Are we serious about talking with Tehran?
For the life of me, I can’t figure out what the Obama administration is thinking about Iran. And I can’t tell if the administration is more confused than I am. Let me explain. The first part of the puzzle was a column by the Washington Post’s David Ignatius last week, which reported that "President Obama ...
For the life of me, I can't figure out what the Obama administration is thinking about Iran. And I can't tell if the administration is more confused than I am. Let me explain.
For the life of me, I can’t figure out what the Obama administration is thinking about Iran. And I can’t tell if the administration is more confused than I am. Let me explain.
The first part of the puzzle was a column by the Washington Post’s David Ignatius last week, which reported that "President Obama has signaled Iran that the United States would accept an Iranian civilian nuclear program if Supreme Leader Ali Khamenei can back up his recent public claims that his nation ‘will never pursue nuclear weapons.’" Ignatius’ story was obviously based on testimony from administration insiders, and the leaks were probably intended to send the message that diplomacy was working and that military force wasn’t needed. In a similar vein, Secretary of State Hillary Clinton told ABC News on April 3 that "it’s our very strong belief, as President Obama conveyed to the Israelis, that it is not in anyone’s interest for them to take unilateral action. It is in everyone’s interest for us to seriously pursue at this time the diplomatic path" (my emphasis).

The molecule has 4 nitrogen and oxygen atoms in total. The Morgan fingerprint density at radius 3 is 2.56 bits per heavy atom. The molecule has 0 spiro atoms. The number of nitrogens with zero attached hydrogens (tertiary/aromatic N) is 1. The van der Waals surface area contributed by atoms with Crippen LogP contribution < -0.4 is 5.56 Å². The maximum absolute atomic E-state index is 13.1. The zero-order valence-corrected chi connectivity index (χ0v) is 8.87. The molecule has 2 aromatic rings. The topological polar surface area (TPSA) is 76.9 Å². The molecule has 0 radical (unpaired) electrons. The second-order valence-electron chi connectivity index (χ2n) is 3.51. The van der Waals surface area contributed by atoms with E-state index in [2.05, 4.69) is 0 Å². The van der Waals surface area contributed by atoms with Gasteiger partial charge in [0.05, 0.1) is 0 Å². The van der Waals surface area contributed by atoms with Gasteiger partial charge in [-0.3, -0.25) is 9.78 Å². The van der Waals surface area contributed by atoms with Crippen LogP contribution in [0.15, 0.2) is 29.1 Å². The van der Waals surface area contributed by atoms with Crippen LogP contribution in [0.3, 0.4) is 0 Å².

So far, so good. But then came Sunday’s New York Times story supposedly laying out the P5+1 negotiating position. Like the Ignatius story, it was based on leaks (that is, on conversations with unnamed "senior U.S. officials"). It reported that the U.S. and its allies will insist that Iran shut down and eventually dismantle its underground enrichment facility at Fordow, as part of supposed deal intended to keep Iran as far away from a bomb as possible. The story quotes an unnamed official saying that the "urgent priority" is to get Iran to give up its supply of 20 percent enriched uranium, because it could be further enriched to weapons grade (>90 percent) relatively quickly. But they also quote NSC spokesman Tommy Vietor saying "Our position is clear: Iran must live up to its international obligations, including full suspension of uranium enrichment as required by multiple U.N. Security Council resolutions."
But here’s why I’m confused. I can see why the P5 +1 would like Iran to agree to these demands, just as I’d like Bill Gates and Warren Buffett to each write me billion dollar checks. But I don’t expect either of them to do this, yet the U.S and its allies seem to think this deal-breaking demand is a reasonable opening bid. In fact, their position sounds like a complete non-starter to me, and seems more likely to derail negotiations than advance them.